Paramedics at the station found Witherwax with a gunshot wound to his right temple. "He was alert at the time, conscious, walking around," Matthews said.

Shooting paintballs on the street is illegal. In a 1999 Thornton case, paintball shooters were charged with battery, illegal discharge of a firearm and criminal mischief. Witherwax and the Mace brothers could face similar charges, authorities said.

"They could face charges down the line," Oulton said, "but right now the detectives are focused on the more serious crime of the shooting.

The incident recalls two high-profile cases in which teenagers videotaped themselves shooting bystanders with paintballs. In 2001, a group of Alaska teens shot several people with paintball guns in what authorities said was a hate crime. Two years earlier, three California teens shot pedestrians, cyclists and a homeless man pushing a cart.

Paintball assaults in Colorado have been rare. Oulton said there have been only one or two reports of attacks in Lakewood over the past three years. However, police receive 20 or 25 calls on paintball vandalism each year.

The balls are half-inch gelatin capsules filled with water-based paint. Markers - paintball jargon for guns - typically cost about $200, although high-end ones can cost $1,000.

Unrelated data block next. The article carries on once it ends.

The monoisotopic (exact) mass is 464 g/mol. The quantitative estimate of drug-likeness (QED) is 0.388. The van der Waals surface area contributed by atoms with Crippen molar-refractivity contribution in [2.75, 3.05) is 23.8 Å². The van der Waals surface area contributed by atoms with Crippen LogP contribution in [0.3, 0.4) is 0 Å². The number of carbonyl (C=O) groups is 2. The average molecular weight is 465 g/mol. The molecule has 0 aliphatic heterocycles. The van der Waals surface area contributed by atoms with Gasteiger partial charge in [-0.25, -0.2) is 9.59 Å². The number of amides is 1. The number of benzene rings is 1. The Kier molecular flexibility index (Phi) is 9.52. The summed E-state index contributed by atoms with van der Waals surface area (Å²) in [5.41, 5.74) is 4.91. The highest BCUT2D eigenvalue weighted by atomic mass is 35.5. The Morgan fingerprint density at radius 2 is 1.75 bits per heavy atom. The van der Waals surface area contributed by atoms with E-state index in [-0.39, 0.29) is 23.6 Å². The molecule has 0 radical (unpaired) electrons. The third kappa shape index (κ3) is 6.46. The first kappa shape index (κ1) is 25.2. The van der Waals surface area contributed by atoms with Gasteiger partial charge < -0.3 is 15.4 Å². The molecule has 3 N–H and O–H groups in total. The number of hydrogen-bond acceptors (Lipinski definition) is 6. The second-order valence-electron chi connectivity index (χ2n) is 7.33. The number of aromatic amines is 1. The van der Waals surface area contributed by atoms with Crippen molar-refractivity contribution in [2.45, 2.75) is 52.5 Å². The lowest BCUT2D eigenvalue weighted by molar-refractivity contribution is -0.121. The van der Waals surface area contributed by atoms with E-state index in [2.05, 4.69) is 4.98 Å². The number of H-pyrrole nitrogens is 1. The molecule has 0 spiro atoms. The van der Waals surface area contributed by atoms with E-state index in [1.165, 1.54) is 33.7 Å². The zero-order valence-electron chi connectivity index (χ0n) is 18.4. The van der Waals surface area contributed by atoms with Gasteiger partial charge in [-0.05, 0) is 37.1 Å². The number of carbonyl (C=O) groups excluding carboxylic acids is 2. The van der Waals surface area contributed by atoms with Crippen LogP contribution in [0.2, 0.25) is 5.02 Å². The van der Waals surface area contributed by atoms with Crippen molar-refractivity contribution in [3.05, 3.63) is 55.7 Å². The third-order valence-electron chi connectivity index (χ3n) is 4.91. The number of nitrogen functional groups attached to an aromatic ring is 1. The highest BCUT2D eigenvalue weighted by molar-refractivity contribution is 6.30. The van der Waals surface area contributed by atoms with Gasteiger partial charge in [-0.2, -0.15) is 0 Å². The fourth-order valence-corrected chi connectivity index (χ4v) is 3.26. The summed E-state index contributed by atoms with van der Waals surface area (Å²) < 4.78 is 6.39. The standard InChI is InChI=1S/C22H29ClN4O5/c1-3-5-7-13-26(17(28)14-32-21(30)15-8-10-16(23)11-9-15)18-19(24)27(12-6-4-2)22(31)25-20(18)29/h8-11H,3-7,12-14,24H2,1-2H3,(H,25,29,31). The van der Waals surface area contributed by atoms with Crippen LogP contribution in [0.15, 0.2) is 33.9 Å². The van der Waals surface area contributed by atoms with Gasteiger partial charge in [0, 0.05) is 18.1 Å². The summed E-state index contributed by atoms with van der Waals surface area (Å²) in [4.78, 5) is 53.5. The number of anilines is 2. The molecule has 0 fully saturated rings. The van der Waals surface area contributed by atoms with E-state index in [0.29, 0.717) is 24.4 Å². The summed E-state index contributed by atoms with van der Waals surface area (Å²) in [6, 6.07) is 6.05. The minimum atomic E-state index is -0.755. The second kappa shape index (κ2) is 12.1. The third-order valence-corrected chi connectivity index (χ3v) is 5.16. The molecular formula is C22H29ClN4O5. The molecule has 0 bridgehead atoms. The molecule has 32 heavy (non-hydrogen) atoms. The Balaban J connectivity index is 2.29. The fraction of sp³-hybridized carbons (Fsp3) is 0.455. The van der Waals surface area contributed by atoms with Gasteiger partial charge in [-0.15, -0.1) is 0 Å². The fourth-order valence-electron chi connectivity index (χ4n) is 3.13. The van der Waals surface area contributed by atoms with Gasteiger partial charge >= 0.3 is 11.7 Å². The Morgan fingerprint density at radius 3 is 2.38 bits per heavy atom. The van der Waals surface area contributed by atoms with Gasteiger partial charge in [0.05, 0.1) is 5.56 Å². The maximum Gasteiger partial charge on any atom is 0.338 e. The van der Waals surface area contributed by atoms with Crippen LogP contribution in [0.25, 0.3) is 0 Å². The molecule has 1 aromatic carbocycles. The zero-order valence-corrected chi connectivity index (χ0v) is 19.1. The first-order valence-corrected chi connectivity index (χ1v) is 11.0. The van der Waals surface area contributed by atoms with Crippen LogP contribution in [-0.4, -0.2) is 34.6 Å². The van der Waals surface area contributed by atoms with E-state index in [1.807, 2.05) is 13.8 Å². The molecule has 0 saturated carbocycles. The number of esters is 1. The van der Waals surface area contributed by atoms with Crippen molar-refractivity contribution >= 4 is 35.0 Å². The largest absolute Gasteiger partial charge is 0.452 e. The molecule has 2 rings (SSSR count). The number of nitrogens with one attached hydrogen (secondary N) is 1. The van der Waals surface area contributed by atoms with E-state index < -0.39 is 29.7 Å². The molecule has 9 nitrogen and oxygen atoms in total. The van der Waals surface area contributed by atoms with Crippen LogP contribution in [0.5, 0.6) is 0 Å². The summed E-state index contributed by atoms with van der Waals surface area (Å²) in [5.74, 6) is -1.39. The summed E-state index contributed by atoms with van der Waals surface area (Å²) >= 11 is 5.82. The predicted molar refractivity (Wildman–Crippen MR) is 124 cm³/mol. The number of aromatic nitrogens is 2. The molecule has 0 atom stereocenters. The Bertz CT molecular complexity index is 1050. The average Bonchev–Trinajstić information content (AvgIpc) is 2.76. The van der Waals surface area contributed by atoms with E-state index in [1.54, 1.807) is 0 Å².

Paintballs can cause injuries if used improperly, local shop owners said.

"I'd say a BB gun is more dangerous," said Sam Palumbo, owner of Denver Paintball. "But if it's dark out and somebody shoots you with a BB, a paintball or a real gun, it's gonna freak you out."

Enthusiasts say "backyard" paintball is widely played. But shooting people on the street is frowned upon by everyone, said Bryan Murphy, a manager at Paintball Adventures in Englewood.

"It's a shame people like that have to go and do this. That's straight-up wrong," Murphy said. "I'm really sorry for this kid who got shot, but what goes around comes around."

Anyone with information on the shooting is asked to call Lakewood police at 303-987-7111.

Denver Post staff writer Ann Schrader contributed to this report.

NOTICE: In accordance with Title 17 U.S.C. Section 107, this material is distributed, without profit, for research or educational purposes. We do our best, as well, to give credit to the original news source who published these Guns Save Lives stories out of respect and appreciation for their willingness to spread the word that Guns Save Lives -- and when an original link is available, we ALWAYS send all our visitors to read the original article on the original site where it was posted. God Bless the Americans that publish these stories - for assisting Americans in hearing the truth about guns saving lives.

Printer Version

As I have stood in the crosshairs of those who target Second Amendment freedoms, I've realized that firearms are not the only issue. No, it's much, much bigger than that. I've come to understand that a cultural war is raging across our land, in which, with Orwellian fervor, certain acceptable thoughts and speech are mandated. Charlton Heston